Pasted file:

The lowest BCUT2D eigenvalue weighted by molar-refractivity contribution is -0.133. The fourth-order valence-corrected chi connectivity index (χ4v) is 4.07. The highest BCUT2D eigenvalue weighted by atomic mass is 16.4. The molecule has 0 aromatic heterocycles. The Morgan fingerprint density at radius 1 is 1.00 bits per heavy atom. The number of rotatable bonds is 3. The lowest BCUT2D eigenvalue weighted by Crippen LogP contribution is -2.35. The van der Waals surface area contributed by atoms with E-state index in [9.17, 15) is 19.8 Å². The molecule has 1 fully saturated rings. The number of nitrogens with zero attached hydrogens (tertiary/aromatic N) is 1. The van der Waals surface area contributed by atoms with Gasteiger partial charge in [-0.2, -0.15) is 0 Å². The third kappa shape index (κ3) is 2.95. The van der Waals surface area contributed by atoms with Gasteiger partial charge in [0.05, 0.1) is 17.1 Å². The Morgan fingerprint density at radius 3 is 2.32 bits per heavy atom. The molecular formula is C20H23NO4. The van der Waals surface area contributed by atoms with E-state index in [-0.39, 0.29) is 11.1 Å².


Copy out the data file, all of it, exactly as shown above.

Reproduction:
The lowest BCUT2D eigenvalue weighted by molar-refractivity contribution is -0.133. The fourth-order valence-corrected chi connectivity index (χ4v) is 4.07. The highest BCUT2D eigenvalue weighted by atomic mass is 16.4. The molecule has 0 aromatic heterocycles. The Morgan fingerprint density at radius 1 is 1.00 bits per heavy atom. The number of rotatable bonds is 3. The lowest BCUT2D eigenvalue weighted by Crippen LogP contribution is -2.35. The van der Waals surface area contributed by atoms with E-state index in [9.17, 15) is 19.8 Å². The molecule has 1 fully saturated rings. The number of nitrogens with zero attached hydrogens (tertiary/aromatic N) is 1. The van der Waals surface area contributed by atoms with Gasteiger partial charge in [-0.2, -0.15) is 0 Å². The third kappa shape index (κ3) is 2.95. The van der Waals surface area contributed by atoms with Gasteiger partial charge in [0.05, 0.1) is 17.1 Å². The Morgan fingerprint density at radius 3 is 2.32 bits per heavy atom. The molecular formula is C20H23NO4. The van der Waals surface area contributed by atoms with E-state index in [-0.39, 0.29) is 11.1 Å².